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Yuba City shop in the safety business
• LOCATION: 2192 Live Oak Blvd. (at Northgate Drive), Yuba City
• HOURS: 7 a.m. to 4:30 p.m., Monday to Friday
• PHONE: 751-7961
• WEBSITE: www.northvalleybarricade.net
The glass-fronted store is filled with brightly colored jackets and vests hanging on racks in the middle of the sales floor. Along the south wall are racks of safety signs and hand tools, and on the other are pants and more safety gear. In the back are cubby holes filled with gloves and hardhats.
As North Valley Barricade owner Robert Horton says, this is a unique store in an interesting location — at the corner of Northgate Drive and Live Oak Boulevard in Yuba City.
Horton said he moved his business from Shasta Street, right near downtown, to the northern edge of the city because it gave him a little more exposure and he was able to buy the building.
The family-owned and -operated safety-equipment business has been a fixture in the Sacramento Valley for more than 30 years, Horton said, but he's owned it for just 12 of those years. "The original owner worked out of his house in Chico, but when I bought it, I moved it down here."
Horton's journey to business owner took many turns, including as an Army draftee, prison warden and Yuba City general services manager.
It began in the 1960s, when the nation needed men to fight in Vietnam; then, after his time in the war zone, he decided to make the military a career.
"When I retired from the Army, I really wanted to work for myself," he said, "but just prior to (leaving the service), I took some tests to become an agricultural specialist with the Department of Agriculture. I scored high enough that I placed No. 1 on their list in California. So I came back here to wait for a job to come open.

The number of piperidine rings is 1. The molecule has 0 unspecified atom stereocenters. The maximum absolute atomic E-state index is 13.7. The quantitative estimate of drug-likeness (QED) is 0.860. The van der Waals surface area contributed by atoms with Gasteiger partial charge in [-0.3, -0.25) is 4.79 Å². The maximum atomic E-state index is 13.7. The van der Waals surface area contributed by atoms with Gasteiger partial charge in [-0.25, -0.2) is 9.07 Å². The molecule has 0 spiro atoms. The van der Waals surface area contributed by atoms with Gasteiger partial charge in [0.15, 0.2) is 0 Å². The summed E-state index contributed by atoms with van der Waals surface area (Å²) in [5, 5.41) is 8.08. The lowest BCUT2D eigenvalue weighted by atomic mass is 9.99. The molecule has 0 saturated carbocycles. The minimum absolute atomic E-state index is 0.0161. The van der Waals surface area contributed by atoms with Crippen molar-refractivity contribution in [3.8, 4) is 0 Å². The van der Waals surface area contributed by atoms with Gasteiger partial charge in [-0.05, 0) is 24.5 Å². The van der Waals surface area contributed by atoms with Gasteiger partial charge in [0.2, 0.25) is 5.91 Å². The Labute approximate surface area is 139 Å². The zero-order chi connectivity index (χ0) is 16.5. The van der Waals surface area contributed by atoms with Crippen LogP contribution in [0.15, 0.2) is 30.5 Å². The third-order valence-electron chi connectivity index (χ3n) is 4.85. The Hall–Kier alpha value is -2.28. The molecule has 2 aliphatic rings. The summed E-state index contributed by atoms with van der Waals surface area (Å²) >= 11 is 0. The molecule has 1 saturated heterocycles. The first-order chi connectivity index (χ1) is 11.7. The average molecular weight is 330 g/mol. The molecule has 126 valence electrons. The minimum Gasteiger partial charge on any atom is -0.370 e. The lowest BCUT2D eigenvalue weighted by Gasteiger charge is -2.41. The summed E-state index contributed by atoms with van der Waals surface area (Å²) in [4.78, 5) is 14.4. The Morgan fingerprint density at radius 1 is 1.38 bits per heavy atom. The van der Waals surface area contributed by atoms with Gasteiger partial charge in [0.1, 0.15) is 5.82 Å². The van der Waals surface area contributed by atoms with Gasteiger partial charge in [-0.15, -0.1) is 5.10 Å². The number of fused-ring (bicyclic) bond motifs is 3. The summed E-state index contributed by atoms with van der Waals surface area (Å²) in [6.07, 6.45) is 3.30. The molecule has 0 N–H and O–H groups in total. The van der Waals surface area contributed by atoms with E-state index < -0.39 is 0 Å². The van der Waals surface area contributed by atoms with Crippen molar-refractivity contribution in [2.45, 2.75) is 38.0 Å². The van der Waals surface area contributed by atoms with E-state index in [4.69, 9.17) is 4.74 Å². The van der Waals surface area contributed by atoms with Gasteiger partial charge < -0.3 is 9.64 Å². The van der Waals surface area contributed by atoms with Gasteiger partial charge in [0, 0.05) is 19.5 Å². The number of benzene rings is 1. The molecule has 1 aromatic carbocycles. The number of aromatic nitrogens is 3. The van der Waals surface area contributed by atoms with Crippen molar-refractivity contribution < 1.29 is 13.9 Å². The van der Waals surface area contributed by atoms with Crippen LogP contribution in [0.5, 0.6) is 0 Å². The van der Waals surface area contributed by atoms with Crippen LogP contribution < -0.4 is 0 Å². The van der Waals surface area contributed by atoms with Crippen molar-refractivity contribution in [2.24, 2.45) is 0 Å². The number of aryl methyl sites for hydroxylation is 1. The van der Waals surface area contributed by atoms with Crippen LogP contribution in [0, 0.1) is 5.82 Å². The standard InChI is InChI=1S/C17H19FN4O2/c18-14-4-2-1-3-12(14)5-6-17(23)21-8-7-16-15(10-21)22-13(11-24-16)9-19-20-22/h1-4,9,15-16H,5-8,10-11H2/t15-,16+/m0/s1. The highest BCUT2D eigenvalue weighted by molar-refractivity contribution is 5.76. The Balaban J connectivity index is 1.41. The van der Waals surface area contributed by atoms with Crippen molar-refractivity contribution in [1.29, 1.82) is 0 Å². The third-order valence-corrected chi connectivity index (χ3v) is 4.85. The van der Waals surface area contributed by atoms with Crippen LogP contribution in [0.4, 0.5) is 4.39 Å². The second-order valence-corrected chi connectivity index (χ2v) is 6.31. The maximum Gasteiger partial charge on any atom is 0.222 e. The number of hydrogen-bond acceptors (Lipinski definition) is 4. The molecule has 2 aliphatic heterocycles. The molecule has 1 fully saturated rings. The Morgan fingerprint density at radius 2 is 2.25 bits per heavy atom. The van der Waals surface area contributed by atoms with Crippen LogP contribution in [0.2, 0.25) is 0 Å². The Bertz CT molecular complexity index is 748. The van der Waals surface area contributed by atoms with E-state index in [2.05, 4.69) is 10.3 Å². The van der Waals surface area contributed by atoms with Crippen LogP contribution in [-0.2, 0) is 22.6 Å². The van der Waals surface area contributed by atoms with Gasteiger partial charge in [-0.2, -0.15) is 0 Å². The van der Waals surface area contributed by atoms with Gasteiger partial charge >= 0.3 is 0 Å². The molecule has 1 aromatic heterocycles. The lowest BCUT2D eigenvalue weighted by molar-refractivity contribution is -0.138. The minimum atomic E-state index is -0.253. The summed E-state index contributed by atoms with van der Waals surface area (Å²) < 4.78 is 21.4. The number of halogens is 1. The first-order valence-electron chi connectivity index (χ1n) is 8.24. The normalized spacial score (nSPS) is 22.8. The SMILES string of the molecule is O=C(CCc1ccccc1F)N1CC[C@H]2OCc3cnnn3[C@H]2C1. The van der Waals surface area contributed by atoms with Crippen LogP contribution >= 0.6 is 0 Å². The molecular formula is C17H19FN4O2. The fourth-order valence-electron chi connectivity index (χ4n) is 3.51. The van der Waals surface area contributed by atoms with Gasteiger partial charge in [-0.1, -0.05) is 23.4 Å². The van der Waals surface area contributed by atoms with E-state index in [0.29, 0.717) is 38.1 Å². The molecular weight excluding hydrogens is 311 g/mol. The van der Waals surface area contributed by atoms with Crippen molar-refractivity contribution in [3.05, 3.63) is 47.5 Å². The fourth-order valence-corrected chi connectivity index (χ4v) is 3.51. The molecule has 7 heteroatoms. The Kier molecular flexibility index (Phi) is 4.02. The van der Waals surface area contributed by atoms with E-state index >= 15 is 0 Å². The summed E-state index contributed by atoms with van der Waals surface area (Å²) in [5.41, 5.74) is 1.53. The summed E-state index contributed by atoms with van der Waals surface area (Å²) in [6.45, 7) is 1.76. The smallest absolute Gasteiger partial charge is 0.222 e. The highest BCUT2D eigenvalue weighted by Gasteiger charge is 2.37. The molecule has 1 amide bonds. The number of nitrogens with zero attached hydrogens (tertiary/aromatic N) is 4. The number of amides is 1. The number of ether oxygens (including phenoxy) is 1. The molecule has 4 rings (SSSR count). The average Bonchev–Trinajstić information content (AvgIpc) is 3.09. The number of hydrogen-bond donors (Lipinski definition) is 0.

"But when I got here, the prison in Live Oak advertised for a deputy director. For part of my career in the Army, I was in corrections. The Army said I had the equivalence of a federal prison warden," said Horton. "So I applied for the job, and they hired me and six weeks later I was the warden. That was in 1994."
Horton worked at the prison for about three years before he was promoted and transferred to the corporate headquarters in Houston. In Texas, he oversaw a number of private prisons located in the Southeast and East.
Travel became a big part of his career in the prison industry. Horton said his job often called for him to be at the airport on a Sunday evening to fly somewhere, then on Wednesday he'd fly somewhere else, and then on Friday he was back on a plane to Houston. He said he was able to take his wife along, but after a while they got tired of living out of suitcases.
"So when an opportunity for a job here came open, and since my wife and I are both from this area, we came back. I was able to get a job with Yuba City as the general services manager. I did that for a couple of years, but it really wasn't my cup of tea," Horton recounted.
"One day while I was with the city, Pete Webber, the guy who owned this business, walked into my office — he was a real laid-back kind of guy — so I asked him, 'How do I get your job?' He said, 'I'll sell it to you.'
"So in 2000 I bought it. Pete, who was 70 at the time, worked with me for a couple of weeks to help me get going," said Horton.
North Valley Barricade's main business for years was supplying gear to road-building contractors. "We make our money when people build roads, whether it's a city, county, state or private contractor. We sell construction safety supplies — that means everything from a pair of safety glasses to the message boards you'd see along the highway," he said.